The cover of Newsweek on May 20, 1996 read: “Swimming to Seattle: Everybody Else is Moving There. Should You?”
If you got beyond the preposterous cover image of journalist Michael Kinsley wearing a sou’wester hat, the article did point to the powerful impact from a golden age that Seattle found itself enjoying during the 1990s. People were moving to the region in large numbers, approaching the blistering pace of the mid-1960s (a time of a big Boeing ramp-up).
The 1990s brought aggressive efforts to deal with — or, in the minds of many, to discourage — growth, including the state Growth Management Act and Seattle’s Citizens Alternative Plan limiting downtown growth. But the measures often seemed futile.
In many ways, the 1990s were not all that unusual. The Seattle region has always attracted newcomers, even when times are tough. A brutal, double-dip recession in the early 1980s had failed to halt people moving here. Even the Boeing Bust at the start of the 1970s provoked less outflow of people from the Puget Sound region than might have been expected, given the magnitude of that economic calamity. (The famous billboard asking the last person leaving to turn out the lights vastly overstated the rush to get out of town.) And during the recent Great Recession, when migration around the country slowed dramatically, people still came to the shores of Puget Sound.
Those experiences hold a big lesson for the region: We are likely to keep seeing growth for the foreseeable future, assuming we don't make major mistakes.
Population growth has two components. "Natural” growth is measured as births minus deaths. The second component, “net migration,” is measured as people moving in minus those moving away (in-migrants minus out-migrants). Over the past 50 years, about 55 percent of growth in the Puget Sound region has resulted from this phenomenon, net in-migration. During that time, the nation grew at an annual rate of just about 1 percent (the natural rate plus foreign immigration), while the Puget Sound region grew by about 1.6 percent per year. Since Washington’s natural growth rate is about average, the only way to grow faster than the country as a whole is to have more people moving in than moving out.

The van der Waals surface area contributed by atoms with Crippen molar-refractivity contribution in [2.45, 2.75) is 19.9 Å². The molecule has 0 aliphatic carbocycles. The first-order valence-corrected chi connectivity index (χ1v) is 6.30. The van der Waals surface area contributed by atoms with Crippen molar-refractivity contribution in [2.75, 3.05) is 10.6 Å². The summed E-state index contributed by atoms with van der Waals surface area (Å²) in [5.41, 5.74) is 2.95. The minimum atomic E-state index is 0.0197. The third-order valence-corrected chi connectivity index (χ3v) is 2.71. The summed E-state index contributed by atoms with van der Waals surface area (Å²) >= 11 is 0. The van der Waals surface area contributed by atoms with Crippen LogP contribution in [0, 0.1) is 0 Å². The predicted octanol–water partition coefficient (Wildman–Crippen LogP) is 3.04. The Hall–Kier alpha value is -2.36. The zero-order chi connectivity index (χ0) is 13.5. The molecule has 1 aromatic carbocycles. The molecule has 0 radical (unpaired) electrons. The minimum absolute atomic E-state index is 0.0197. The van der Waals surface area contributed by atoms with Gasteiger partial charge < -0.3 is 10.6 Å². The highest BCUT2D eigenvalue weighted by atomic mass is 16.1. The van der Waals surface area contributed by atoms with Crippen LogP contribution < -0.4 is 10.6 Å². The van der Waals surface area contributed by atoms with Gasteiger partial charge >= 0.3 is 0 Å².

It is important, though, to focus not just on the net rate of in-migration, but also on the total flow of people in and out of the region. According to the Census Bureau’s American Community Survey five-year average for 2007-2011 (a time period when migration around the country slowed considerably), the Puget Sound region experienced an average annual net inflow from other states of about 10,000 people. But that net figure masks the larger total flow: each year about 100,000 people moved into the region from other states while about 90,000 people moved out of the region to other states. Furthermore, each year an average of about 25,000 people move to the three-county central Sound region (King, Pierce and Snohomish counties) from other parts of Washington and 35,000 people arrive from foreign countries.
In other words, approximately 5 percent of the population — about 1-in-every-20 people — is newly arrived each year.
Not surprisingly, the migration picture varies around the region. Of those moving into King County, only about 30 percent come from somewhere else in Washington, while 55 percent of those moving into Snohomish County come from elsewhere in the state. (Migration data for Pierce County are heavily skewed by its large military population.)
A rough pattern has become clear over the past decade: People move to King County from other states and abroad, having been recruited by employers, and residents of King County move to adjacent counties in search of affordable homes. During the housing boom of the past decade, that pattern expanded, with residents priced out of Pierce and Snohomish counties moving up and down Interstate 5 to Thurston and Skagit counties.
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